Marine Gateway, a prominent mixed-use development on the Canada Line SkyTrain route in South Vancouver, has won an Urban Land Institute (ULI) 2017-2018 Global Award for Excellence.
The multi-tower project by Vancouver-based PCI Developments opened at the end of 2015. It’s one of two Canadian winners among the 13 recipients of the 2017-2018 global award. The other is the West Don Lands project in Toronto (watch for our profile of that development, which we will publish on Thursday).
“We’re very pleased,” PCI Developments president Andrew Grant told RENX in an interview on Thursday. He said the site previously had no housing and only 60 jobs, while the surrounding area lacked retail options.
“Marine Gateway is a vibrant, transit-oriented, complete urban community home to approximately 750 residents and 2,000 jobs,” he said.
The complex, which threads into the Canada Line station, also has a movie theatre, restaurants and shops and is connected to a major bus loop.
An international ULI-member jury comprised of reps from various real estate development disciplines selected the winners.
ULI Awards established in 1979
The ULI Awards for Excellence was established in 1979. It recognizes the development process of a project, including design, leadership, community contributions, innovations, public/private partnerships, environmental protection and enhancement, response to societal needs and financial success.
“Great cities are made of great places that make the urban experience easy and enjoyable,” said ULI Global chief executive officer Patrick Phillips in a release.
“These projects reflect the highest standards of design, construction, economics, planning, and management. But most important, they are improving people’s quality of life.”
Architecture firm Perkins+Will designed the LEED-Gold certified Marine Gateway complex that includes two residential towers with a total of 415 condo units, 46 rental apartments and 230,000 square feet of retail space, including a high-street style shopping area.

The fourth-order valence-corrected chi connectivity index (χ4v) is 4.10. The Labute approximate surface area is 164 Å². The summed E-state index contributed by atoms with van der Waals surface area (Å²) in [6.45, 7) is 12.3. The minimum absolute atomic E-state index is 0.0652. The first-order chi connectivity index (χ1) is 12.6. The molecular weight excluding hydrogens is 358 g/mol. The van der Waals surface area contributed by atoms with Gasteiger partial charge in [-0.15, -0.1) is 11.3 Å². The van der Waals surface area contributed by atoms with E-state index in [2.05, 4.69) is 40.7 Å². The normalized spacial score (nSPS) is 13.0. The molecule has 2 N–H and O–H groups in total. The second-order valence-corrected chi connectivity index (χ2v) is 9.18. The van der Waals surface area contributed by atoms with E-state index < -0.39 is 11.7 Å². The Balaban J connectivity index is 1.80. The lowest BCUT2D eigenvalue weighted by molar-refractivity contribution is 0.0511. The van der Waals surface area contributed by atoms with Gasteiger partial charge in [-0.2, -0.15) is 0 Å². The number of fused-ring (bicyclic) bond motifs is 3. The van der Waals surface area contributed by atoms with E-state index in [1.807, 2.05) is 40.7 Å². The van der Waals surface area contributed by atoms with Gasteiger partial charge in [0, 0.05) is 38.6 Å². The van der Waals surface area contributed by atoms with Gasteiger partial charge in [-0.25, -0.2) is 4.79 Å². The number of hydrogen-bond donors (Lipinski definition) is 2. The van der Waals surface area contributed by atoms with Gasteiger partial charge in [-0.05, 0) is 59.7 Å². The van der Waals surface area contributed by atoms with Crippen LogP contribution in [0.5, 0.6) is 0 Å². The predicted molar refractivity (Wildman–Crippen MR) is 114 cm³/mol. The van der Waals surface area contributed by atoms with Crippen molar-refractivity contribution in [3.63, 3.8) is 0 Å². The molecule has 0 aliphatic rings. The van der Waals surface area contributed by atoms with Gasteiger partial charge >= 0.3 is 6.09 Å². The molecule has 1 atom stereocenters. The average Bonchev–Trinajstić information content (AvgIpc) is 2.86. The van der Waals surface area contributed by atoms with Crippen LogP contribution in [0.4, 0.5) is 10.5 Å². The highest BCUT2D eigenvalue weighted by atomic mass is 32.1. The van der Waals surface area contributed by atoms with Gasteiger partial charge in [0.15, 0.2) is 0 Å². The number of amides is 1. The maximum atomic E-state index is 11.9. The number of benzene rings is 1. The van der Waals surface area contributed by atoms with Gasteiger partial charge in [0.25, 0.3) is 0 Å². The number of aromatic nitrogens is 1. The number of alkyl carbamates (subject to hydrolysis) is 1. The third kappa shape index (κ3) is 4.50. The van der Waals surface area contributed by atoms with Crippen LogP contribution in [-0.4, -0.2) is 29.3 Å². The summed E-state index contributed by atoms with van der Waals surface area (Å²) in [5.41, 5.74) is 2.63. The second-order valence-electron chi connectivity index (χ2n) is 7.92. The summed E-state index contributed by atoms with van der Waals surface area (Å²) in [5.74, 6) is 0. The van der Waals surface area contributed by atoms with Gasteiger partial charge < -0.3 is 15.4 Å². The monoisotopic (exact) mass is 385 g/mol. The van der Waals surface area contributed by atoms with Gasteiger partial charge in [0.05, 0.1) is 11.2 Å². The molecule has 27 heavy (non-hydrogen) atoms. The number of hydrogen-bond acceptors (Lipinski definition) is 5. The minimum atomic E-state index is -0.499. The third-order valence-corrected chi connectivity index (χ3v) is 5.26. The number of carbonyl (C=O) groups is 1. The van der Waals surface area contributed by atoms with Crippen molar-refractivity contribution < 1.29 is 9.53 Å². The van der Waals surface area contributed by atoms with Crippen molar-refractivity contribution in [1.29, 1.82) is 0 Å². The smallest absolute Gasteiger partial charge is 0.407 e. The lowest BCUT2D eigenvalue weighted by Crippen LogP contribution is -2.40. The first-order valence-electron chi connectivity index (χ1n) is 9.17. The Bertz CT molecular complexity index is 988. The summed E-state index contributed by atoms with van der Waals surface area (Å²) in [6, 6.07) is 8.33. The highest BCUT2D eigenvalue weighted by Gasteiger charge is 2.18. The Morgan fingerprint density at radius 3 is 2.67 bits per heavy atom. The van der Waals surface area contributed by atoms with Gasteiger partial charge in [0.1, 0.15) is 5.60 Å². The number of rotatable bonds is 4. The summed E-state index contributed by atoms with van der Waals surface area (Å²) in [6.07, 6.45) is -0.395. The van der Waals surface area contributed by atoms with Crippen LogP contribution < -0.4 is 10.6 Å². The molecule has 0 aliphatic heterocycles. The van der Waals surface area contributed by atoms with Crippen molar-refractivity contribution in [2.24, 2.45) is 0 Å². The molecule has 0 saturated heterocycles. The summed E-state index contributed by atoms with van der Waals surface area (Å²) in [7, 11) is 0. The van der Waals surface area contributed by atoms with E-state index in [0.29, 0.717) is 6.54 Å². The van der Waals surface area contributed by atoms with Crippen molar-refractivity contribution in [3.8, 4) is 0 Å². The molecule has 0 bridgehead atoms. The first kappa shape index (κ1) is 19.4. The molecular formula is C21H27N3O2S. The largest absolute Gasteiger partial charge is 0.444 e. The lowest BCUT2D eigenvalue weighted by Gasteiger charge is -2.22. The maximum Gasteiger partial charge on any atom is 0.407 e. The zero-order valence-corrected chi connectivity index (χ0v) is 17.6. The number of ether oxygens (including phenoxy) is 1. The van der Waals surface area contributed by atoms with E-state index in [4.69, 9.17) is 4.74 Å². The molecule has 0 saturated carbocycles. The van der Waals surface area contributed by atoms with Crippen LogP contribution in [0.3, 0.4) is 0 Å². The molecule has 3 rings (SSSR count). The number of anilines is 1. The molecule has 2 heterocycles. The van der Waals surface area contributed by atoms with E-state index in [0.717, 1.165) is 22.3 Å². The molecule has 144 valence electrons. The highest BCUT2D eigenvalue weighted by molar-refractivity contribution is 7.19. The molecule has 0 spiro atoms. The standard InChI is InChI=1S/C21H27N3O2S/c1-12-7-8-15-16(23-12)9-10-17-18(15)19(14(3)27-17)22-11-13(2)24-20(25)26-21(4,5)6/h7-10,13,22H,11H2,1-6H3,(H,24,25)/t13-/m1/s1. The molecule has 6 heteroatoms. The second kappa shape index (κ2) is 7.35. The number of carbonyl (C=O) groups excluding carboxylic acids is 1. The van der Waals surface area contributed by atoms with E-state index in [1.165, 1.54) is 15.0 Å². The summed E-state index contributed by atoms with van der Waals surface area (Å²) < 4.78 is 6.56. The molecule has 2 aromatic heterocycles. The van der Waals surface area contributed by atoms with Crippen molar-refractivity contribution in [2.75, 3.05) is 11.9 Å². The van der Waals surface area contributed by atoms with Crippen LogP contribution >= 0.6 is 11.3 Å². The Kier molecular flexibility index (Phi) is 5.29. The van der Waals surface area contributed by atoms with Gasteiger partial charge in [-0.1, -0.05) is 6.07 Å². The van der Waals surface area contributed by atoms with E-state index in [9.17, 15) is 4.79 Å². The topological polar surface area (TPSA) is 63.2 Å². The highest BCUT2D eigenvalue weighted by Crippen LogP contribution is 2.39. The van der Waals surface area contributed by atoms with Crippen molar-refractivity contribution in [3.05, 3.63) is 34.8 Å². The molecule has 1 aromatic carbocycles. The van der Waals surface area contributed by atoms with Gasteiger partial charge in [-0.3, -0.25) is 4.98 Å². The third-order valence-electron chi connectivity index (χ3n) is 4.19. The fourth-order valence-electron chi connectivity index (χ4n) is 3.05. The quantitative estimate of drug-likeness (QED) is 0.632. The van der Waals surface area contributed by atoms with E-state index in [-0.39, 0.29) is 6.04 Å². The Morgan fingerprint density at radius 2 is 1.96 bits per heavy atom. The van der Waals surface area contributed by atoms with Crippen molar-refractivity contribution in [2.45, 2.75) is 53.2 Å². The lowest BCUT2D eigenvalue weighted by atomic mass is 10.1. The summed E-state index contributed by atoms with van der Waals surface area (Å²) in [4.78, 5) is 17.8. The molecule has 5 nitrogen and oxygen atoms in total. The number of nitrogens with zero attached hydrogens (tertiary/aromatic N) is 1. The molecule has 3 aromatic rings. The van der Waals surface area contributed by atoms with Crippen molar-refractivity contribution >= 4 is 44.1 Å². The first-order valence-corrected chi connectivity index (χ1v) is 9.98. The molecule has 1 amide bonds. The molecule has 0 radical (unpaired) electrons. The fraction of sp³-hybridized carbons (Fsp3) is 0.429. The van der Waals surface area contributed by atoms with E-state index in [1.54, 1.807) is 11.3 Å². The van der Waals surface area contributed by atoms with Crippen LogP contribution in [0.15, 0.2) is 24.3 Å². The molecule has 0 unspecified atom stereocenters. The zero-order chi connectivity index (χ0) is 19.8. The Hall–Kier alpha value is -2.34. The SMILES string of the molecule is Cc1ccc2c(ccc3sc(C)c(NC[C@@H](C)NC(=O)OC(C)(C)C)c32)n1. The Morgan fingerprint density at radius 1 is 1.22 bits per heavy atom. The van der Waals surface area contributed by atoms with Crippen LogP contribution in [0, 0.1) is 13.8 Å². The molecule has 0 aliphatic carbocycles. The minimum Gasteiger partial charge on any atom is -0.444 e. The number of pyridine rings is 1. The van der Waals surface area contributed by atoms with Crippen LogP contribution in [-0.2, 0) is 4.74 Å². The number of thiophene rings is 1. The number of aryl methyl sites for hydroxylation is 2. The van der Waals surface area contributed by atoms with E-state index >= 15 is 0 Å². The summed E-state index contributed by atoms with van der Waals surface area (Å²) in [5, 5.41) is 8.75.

The site also includes an 260,000-square-foot office tower which is 60 per cent leased, Grant said.
Model for future mixed-use, transit-oriented sites
Marine Gateway helped to showcase how high-density, mixed-use development at a transit hub could redefine a neighbourhood, Grant said.
Grant said data from TransLink, Metro Vancouver’s transit authority, showed passenger levels climbed by 30 per cent at the Canada Line station after Marine Gateway opened.
Those levels would likely climb once the office tower fills up, Grant said.
“The retail component was really important to us,” he said. “We thought the local community was underserved by retail and that this was an opportunity to create a neighbourhood centre.”
Up next: Project “similar to Marine Gateway”
In hindsight, the project should have been even larger, Grant said.
“It proved the depth of demand, and although the buildings are high-rises, I think it could have taken more density and the fact that it’s right on transit, would have made that very appropriate,” he said.
Grant said PCI is now working toward a “complimentary” project next to Marine Gateway at the current site of a car dealership. “That will be coming soon,” he said, calling it “similar to Marine Gateway.”
PCI will also start construction on King George Hub in the spring. Like Marine Gateway, the project will transform an under-utilized site next to an existing and two future rapid transit stations in Surrey City Centre into a large-scale complex with office, retail and residential uses.